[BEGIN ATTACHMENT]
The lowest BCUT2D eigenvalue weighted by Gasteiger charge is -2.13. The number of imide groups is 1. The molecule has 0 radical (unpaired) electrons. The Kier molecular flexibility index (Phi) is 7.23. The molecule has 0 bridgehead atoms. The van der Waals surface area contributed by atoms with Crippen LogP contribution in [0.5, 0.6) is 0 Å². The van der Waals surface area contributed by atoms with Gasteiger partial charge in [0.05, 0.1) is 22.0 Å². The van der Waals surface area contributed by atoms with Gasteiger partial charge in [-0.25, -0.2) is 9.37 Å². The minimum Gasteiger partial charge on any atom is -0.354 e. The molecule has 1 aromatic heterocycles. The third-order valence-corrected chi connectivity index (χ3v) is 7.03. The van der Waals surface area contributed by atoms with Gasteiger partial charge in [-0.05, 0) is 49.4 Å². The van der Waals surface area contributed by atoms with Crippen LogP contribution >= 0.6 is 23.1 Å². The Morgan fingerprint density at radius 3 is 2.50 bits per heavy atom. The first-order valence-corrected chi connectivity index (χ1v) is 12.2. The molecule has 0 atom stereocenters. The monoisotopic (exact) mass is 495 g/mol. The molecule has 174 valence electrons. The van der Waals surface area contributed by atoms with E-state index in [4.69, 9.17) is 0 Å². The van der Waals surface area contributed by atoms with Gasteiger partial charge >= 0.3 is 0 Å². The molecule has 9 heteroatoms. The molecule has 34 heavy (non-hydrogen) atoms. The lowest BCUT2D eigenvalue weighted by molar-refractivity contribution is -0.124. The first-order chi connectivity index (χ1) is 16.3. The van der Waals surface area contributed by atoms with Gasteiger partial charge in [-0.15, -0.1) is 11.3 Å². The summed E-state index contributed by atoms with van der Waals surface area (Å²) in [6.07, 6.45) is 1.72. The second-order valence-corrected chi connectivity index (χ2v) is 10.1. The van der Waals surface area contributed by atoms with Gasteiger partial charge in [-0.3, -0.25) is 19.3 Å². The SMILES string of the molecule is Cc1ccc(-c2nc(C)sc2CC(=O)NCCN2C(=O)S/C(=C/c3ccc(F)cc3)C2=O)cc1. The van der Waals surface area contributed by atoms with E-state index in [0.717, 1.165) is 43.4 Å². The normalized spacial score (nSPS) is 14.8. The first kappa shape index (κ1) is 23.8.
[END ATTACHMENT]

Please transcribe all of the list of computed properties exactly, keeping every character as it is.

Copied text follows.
The lowest BCUT2D eigenvalue weighted by Gasteiger charge is -2.13. The number of imide groups is 1. The molecule has 0 radical (unpaired) electrons. The Kier molecular flexibility index (Phi) is 7.23. The molecule has 0 bridgehead atoms. The van der Waals surface area contributed by atoms with Crippen LogP contribution in [0.5, 0.6) is 0 Å². The van der Waals surface area contributed by atoms with Gasteiger partial charge in [0.05, 0.1) is 22.0 Å². The van der Waals surface area contributed by atoms with Gasteiger partial charge in [-0.25, -0.2) is 9.37 Å². The minimum Gasteiger partial charge on any atom is -0.354 e. The molecule has 1 aromatic heterocycles. The third-order valence-corrected chi connectivity index (χ3v) is 7.03. The van der Waals surface area contributed by atoms with Gasteiger partial charge in [-0.05, 0) is 49.4 Å². The van der Waals surface area contributed by atoms with Crippen LogP contribution >= 0.6 is 23.1 Å². The Morgan fingerprint density at radius 3 is 2.50 bits per heavy atom. The first-order valence-corrected chi connectivity index (χ1v) is 12.2. The molecule has 0 atom stereocenters. The monoisotopic (exact) mass is 495 g/mol. The molecule has 174 valence electrons. The van der Waals surface area contributed by atoms with E-state index in [4.69, 9.17) is 0 Å². The van der Waals surface area contributed by atoms with Gasteiger partial charge >= 0.3 is 0 Å². The molecule has 9 heteroatoms. The molecule has 34 heavy (non-hydrogen) atoms. The lowest BCUT2D eigenvalue weighted by molar-refractivity contribution is -0.124. The first-order chi connectivity index (χ1) is 16.3. The van der Waals surface area contributed by atoms with Gasteiger partial charge in [-0.15, -0.1) is 11.3 Å². The summed E-state index contributed by atoms with van der Waals surface area (Å²) in [6.07, 6.45) is 1.72. The second-order valence-corrected chi connectivity index (χ2v) is 10.1. The van der Waals surface area contributed by atoms with Gasteiger partial charge in [-0.3, -0.25) is 19.3 Å². The SMILES string of the molecule is Cc1ccc(-c2nc(C)sc2CC(=O)NCCN2C(=O)S/C(=C/c3ccc(F)cc3)C2=O)cc1. The van der Waals surface area contributed by atoms with E-state index in [0.717, 1.165) is 43.4 Å². The normalized spacial score (nSPS) is 14.8. The first kappa shape index (κ1) is 23.8.